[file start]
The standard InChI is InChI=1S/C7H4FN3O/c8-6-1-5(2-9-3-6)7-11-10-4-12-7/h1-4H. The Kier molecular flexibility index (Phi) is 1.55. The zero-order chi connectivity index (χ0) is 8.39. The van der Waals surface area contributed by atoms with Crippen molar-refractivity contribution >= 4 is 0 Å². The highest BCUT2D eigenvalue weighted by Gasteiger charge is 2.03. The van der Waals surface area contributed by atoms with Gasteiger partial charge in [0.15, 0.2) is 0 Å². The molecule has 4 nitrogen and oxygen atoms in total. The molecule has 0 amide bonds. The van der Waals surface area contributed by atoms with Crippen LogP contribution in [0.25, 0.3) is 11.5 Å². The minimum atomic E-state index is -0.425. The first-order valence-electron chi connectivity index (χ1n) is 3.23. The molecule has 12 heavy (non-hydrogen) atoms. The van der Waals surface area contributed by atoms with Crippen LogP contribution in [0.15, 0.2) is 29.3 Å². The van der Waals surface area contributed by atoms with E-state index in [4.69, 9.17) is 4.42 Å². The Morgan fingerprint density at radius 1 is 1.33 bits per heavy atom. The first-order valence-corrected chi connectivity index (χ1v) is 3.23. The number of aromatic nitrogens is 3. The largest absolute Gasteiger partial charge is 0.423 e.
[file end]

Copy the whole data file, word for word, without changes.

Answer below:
The standard InChI is InChI=1S/C7H4FN3O/c8-6-1-5(2-9-3-6)7-11-10-4-12-7/h1-4H. The Kier molecular flexibility index (Phi) is 1.55. The zero-order chi connectivity index (χ0) is 8.39. The van der Waals surface area contributed by atoms with Crippen molar-refractivity contribution >= 4 is 0 Å². The highest BCUT2D eigenvalue weighted by Gasteiger charge is 2.03. The van der Waals surface area contributed by atoms with Gasteiger partial charge in [0.15, 0.2) is 0 Å². The molecule has 4 nitrogen and oxygen atoms in total. The molecule has 0 amide bonds. The van der Waals surface area contributed by atoms with Crippen LogP contribution in [0.25, 0.3) is 11.5 Å². The minimum atomic E-state index is -0.425. The first-order valence-electron chi connectivity index (χ1n) is 3.23. The molecule has 12 heavy (non-hydrogen) atoms. The van der Waals surface area contributed by atoms with Crippen LogP contribution in [0.15, 0.2) is 29.3 Å². The van der Waals surface area contributed by atoms with E-state index in [4.69, 9.17) is 4.42 Å². The Morgan fingerprint density at radius 1 is 1.33 bits per heavy atom. The first-order valence-corrected chi connectivity index (χ1v) is 3.23. The number of aromatic nitrogens is 3. The largest absolute Gasteiger partial charge is 0.423 e.